This film is part of a long line of people using horror as a vehicle to make political points. Why do you think horror as a genre is so often parlayed into telling political stories?
Well I wrote this before I saw Get Out, for example, and I think that film strikes a beautiful balance of using the genre in order to explore themes of power dynamics. I can’t really say anything more interesting than the fact that, when you watch horror you have a sort of visceral reaction to it. I don’t think ours is particularly that much of a horror. I think it’s more comedy.
But with horror, in particular, you’re engaged emotionally, you jump and you’re worried and fearing for your life. It hits us at this deep, primal level. Its about life or death. Engaging that primal level in us and then asking cerebral questions on top is a very powerful way of getting a message across. It’s a very strong rhetorical technique.
With mine, which is more comedy than horror – and it’s big comedy, there’s nothing fucking subtle about it – I think laughter has that exact same, primal quality. It’s an uncontrollable expulsion of emotion. A few people on Twitter – and God, have I been watching Twitter since it’s been out at FrightFest – have really liked it, but lots of people have rightfully said that it’s complete shit. I’m more on board with those people. Some people have said that the themes don’t match the tone, and that’s exactly what I was trying to go for. I wanted the audience to think: “Christ, what am I actually laughing at here? I’m laughing at something that is so horrific and so horrendous, but yet I’m still entertained by it”.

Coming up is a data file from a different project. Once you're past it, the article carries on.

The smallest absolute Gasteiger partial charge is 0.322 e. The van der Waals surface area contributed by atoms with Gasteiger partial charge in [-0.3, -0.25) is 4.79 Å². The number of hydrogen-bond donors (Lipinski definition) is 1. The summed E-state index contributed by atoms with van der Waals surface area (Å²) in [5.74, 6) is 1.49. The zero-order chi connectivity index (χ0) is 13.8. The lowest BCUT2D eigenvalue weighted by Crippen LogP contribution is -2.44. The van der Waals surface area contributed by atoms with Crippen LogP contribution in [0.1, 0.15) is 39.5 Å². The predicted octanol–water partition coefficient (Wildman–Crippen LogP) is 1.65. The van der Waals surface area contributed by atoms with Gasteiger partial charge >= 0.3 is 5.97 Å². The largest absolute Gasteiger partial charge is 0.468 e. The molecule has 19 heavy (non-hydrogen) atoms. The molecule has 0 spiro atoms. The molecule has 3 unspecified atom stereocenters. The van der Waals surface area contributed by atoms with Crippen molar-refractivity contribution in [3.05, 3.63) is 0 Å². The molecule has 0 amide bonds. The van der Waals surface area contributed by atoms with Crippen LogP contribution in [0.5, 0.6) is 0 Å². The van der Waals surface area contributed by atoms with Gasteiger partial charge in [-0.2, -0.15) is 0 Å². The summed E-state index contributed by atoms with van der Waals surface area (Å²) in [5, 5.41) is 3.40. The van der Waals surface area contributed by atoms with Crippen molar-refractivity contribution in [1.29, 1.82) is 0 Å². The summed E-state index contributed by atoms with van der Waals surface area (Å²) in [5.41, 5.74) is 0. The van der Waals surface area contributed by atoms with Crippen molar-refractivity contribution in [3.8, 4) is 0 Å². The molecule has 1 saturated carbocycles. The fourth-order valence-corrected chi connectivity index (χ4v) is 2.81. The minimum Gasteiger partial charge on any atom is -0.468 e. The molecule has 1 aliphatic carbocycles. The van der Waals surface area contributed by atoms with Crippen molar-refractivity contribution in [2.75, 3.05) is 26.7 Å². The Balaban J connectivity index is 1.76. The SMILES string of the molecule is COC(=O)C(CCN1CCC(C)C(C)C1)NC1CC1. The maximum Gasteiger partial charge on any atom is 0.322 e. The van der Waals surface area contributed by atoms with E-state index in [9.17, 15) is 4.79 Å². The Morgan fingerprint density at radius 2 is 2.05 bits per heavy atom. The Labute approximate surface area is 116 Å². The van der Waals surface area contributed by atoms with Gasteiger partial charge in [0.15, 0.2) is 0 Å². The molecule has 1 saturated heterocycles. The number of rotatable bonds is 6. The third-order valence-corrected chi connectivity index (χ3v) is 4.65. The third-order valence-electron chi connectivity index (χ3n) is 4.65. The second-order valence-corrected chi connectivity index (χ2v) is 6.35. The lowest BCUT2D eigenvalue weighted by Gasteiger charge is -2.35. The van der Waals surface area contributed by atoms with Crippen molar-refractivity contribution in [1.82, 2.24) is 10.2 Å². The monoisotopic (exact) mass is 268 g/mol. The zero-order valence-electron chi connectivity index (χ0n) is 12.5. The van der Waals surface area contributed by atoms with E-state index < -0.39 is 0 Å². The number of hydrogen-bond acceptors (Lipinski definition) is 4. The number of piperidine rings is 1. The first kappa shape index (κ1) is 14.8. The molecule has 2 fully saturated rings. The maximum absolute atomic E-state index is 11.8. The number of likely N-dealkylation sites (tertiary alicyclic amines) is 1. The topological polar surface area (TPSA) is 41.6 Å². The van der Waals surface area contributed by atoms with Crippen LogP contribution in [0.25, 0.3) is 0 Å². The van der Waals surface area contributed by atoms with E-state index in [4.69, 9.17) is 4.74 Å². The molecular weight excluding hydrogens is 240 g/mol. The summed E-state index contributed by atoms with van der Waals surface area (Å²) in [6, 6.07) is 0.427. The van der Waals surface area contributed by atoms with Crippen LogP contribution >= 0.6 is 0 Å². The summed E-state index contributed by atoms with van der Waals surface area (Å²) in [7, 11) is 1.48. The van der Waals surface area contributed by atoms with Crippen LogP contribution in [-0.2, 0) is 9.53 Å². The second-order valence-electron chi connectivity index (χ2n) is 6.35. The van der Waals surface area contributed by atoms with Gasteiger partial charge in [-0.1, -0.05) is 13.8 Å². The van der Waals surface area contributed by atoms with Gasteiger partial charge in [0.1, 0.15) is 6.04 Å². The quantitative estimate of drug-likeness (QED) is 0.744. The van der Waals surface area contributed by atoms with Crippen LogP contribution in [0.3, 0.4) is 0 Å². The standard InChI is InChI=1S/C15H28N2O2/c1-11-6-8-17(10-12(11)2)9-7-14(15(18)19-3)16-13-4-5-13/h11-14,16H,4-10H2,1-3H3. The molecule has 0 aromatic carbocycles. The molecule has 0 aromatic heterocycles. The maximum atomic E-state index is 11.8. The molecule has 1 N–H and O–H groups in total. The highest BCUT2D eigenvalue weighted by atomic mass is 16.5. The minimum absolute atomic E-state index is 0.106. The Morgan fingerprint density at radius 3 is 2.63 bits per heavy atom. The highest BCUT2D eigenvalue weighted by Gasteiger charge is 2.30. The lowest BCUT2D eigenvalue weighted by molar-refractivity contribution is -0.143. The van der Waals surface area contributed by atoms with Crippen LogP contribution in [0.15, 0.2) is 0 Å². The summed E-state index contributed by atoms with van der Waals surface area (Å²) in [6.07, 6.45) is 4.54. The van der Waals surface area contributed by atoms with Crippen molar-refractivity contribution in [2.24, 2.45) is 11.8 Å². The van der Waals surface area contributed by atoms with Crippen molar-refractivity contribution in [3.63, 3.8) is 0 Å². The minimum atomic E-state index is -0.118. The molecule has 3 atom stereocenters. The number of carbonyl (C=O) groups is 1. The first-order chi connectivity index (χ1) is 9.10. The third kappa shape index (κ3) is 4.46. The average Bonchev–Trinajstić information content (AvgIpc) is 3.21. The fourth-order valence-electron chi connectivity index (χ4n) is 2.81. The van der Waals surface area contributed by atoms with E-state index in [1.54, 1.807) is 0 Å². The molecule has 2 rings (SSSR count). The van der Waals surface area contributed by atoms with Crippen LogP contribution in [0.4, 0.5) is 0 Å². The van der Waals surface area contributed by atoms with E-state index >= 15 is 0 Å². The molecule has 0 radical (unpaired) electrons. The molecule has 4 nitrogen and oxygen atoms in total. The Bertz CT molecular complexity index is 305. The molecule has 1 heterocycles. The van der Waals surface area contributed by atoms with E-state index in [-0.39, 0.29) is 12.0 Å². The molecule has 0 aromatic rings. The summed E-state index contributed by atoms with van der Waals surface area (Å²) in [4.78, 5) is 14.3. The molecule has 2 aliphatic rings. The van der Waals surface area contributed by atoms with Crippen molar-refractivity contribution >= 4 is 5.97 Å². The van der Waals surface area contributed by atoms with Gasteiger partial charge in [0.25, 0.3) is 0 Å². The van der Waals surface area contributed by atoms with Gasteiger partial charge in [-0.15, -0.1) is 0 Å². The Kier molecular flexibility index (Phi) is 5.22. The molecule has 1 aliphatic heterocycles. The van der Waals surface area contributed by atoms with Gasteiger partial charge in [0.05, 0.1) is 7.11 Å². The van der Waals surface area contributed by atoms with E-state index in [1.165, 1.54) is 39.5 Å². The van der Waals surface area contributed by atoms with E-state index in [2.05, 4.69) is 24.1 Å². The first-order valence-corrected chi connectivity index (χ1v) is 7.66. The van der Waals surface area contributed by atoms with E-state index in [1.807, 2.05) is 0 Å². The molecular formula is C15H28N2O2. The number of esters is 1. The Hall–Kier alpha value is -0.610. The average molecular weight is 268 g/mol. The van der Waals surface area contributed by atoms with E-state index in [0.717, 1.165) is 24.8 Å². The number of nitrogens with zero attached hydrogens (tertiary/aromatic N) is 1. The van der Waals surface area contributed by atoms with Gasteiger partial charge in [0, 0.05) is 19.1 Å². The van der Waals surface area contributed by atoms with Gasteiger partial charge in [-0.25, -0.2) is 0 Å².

That kind of reflects the reality of all of these issues. There’s an awful lot of crap going on, with people being kept in cages in America and other horrific stuff, and we just jolly on as if none of it is happening. I think those are the ways in which comedy, politics and comedy can really raise each other’s games each time. I don’t know if I achieved it, but that was the aim.
I’m keen to ask what it was like for you making this. You conceived it, wrote it and were acting in it but you weren’t behind the camera directing. Were you still trying to wear all the hats or were you happy to let Jesse [O’Brien] do the storytelling?
I was in a very safe pair of very well-moisturised hands with Jesse. He’s a brilliantly groomed and brilliantly minded director. He really helped me to kind of switch off the writer’s mind, which is all up here, and just become a big kind of baby. All actors are basically just brats, which I get because they’ve got to be because they’re basically just big, playing babies.